Senate Leaders Divided After Antonin Scalia’s Death
Supreme Court Justice Antonin Scalia, 79, was found dead Saturday, throwing the future of the high court into question and setting up a tense debate among Senate leaders about how to move forward.
The White House is expected to submit a nomination to replace Scalia, but Senate Majority Leader Mitch McConnell, R-Ky., said the vacancy should not be filled until there is a new president.
“The American people should have a voice in the selection of their next Supreme Court Justice,” McConnell said in a statement. “Therefore, this vacancy should not be filled until we have a new President.”
The Democratic leader, Sen. Harry Reid, D-Nev., argued that President Barack Obama should nominate a justice. Since taking office, Obama has nominated two justices to the Supreme Court.
“The President can and should send the Senate a nominee right away. With so many important issues pending before the Supreme Court, the Senate has a responsibility to fill vacancies as soon as possible,” Reid said. “It would be unprecedented in recent history for the Supreme Court to go a year with a vacant seat. Failing to fill this vacancy would be a shameful abdication of one of the Senate’s most essential Constitutional responsibilities.”
Senate Judiciary Committee Chairman Charles E. Grassley, R-Iowa, said it has been standard practice not to choose a Supreme Court justice in a presidential election year.
“Given the huge divide in the country, and the fact that this President, above all others, has made no bones about his goal to use the courts to circumvent Congress and push through his own agenda, it only makes sense that we defer to the American people who will elect a new president to select the next Supreme Court Justice,” Grassley said.
But the committee’s ranking member, Sen. Patrick J. Leahy, D-Vt., also said the president should nominate, and the Senate should confirm, a justice quickly.
“The Supreme Court of the United States is too important to our democracy for it to be understaffed for partisan reasons,” Leahy said. “It is only February.”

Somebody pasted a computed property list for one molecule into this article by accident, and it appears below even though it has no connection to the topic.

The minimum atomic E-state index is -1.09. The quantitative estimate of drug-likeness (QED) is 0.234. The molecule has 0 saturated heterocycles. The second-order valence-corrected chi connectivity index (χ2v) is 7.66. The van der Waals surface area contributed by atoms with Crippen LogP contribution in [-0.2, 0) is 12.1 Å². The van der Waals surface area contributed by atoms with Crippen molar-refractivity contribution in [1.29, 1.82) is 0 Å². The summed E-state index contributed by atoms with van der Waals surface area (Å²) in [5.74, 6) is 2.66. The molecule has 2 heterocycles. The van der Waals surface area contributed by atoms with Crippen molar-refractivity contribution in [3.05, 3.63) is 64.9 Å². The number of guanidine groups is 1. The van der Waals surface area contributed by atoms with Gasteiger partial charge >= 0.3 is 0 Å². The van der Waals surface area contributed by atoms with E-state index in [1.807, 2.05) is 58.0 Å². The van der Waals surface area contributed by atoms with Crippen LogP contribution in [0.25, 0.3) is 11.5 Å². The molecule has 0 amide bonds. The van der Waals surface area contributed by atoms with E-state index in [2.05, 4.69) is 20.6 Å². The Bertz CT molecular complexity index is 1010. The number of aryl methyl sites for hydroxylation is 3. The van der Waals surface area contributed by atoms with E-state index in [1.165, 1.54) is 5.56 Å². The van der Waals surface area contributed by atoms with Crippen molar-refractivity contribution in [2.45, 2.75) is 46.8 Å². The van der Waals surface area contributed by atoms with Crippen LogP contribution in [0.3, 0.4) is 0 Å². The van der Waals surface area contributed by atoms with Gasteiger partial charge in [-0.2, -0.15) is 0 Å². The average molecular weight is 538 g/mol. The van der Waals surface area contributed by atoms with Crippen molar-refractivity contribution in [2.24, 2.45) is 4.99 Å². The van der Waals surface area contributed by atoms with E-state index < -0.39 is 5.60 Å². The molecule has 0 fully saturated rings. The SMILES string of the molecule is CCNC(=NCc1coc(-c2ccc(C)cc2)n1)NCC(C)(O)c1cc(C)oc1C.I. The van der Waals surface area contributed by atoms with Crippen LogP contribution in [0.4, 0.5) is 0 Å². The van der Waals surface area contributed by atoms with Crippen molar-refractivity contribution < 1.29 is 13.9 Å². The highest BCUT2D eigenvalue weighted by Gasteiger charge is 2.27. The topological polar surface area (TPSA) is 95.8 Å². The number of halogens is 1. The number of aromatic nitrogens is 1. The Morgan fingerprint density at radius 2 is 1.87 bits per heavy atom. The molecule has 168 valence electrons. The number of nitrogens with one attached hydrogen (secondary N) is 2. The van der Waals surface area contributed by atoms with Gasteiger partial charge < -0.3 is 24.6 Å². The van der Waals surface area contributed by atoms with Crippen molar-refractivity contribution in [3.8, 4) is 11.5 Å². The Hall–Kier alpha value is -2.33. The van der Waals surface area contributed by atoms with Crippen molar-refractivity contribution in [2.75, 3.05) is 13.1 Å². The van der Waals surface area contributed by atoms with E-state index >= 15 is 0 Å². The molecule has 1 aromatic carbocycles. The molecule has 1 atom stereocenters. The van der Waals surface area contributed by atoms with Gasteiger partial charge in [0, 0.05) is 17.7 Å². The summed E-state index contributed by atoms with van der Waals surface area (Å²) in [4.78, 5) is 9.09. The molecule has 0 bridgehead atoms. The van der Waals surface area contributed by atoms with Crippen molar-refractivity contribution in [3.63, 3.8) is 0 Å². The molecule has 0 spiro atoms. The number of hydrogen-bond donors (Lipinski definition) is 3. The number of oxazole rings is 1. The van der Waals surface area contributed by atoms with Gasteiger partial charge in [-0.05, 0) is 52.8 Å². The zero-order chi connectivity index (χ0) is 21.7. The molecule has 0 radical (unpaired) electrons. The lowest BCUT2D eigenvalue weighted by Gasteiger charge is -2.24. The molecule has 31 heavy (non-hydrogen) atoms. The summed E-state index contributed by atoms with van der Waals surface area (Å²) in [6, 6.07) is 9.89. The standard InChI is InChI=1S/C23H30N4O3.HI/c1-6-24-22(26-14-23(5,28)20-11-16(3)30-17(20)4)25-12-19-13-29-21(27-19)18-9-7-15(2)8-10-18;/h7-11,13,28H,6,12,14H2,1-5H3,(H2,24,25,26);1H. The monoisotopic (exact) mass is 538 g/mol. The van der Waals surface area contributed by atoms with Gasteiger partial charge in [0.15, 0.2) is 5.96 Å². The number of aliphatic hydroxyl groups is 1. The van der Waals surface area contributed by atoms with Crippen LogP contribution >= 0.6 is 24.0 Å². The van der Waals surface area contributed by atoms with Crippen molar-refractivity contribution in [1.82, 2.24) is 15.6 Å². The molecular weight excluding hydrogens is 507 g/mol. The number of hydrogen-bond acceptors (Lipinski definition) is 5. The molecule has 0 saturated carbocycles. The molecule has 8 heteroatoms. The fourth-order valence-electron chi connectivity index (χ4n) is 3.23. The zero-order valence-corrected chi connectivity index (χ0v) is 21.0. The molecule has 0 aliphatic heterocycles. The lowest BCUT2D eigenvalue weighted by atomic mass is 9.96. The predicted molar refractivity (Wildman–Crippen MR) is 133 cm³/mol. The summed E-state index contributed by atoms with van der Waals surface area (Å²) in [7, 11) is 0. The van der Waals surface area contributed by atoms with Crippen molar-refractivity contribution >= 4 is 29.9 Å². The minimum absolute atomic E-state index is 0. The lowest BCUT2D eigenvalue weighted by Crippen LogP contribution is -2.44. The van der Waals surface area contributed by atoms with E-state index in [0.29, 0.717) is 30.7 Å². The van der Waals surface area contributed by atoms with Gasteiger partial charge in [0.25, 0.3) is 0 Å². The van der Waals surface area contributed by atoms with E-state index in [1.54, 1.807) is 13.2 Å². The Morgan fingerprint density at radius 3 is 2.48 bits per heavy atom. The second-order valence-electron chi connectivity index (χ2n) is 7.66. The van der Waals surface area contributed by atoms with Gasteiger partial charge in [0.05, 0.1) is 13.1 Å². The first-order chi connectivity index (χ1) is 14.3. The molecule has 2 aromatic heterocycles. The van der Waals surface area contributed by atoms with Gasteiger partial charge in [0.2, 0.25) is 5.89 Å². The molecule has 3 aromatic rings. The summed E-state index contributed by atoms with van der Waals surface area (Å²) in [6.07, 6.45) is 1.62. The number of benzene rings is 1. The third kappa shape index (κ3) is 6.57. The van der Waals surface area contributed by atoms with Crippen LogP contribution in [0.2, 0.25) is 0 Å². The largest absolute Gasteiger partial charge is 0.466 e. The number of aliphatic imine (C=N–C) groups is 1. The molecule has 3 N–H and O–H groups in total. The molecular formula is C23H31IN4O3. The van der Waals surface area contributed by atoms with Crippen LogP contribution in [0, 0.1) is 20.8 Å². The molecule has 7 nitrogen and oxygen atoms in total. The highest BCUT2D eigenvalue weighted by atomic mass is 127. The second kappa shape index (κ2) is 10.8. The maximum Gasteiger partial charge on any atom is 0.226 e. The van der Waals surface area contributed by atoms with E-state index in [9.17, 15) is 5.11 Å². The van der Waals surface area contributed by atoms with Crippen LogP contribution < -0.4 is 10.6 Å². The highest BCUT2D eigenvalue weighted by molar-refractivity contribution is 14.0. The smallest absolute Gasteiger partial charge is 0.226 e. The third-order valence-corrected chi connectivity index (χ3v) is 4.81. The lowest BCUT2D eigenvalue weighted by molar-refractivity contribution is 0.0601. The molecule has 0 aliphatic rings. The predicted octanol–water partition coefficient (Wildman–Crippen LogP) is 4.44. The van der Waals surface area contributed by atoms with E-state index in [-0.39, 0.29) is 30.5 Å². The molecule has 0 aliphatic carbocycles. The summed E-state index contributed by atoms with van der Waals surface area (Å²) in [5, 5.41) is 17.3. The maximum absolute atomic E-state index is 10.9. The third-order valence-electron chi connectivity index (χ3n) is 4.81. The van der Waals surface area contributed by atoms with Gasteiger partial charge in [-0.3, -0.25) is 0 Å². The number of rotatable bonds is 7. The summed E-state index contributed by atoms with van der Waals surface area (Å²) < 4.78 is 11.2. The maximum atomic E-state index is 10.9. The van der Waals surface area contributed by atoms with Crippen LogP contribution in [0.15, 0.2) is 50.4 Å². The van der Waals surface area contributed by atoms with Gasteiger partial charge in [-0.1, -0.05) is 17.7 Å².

Justice Anthony Kennedy was confirmed in the 1988 presidential year, although he was nominated in November 1987.
Since the Ford Administration, the average number of days from nomination to final Senate vote is 67 days (2.2 months), according to the Congressional Research Search. Scalia’s death leaves the court evenly split, with four justices nominated by Republican presidents and four nominated by Democrats.
The Senate nominated Scalia on June 24, 1986 and confirmed in September by a vote of 98-0, after he was nominated by President Ronald Reagan. For the past 30 years, Scalia has been a stalwart conservative on the bench.
Scalia was found dead of apparent natural causes on a luxury resort in West Texas, the San Antonio Express-News reported, citing federal officials. According to a report, Scalia arrived at the ranch on Friday and attended a private party with about 40 people. When he did not appear for breakfast, a person associated with the ranch went to his room and found a body.
Scalia’s death not only throws into question the court’s balance for the remainder of the current term, but also sets up a likely confrontation between the president and the Republican-controlled Senate. President Barack Obama and many Democrats are likely to see the court’s vacancy as an opportunity to install a more liberal justice. Republicans are likely to resist, with an eye toward the possibility that a Republican victory in the presidential election in November would enable the new president to make a conservative appointment.
Randolph Walerius contributed to this report.
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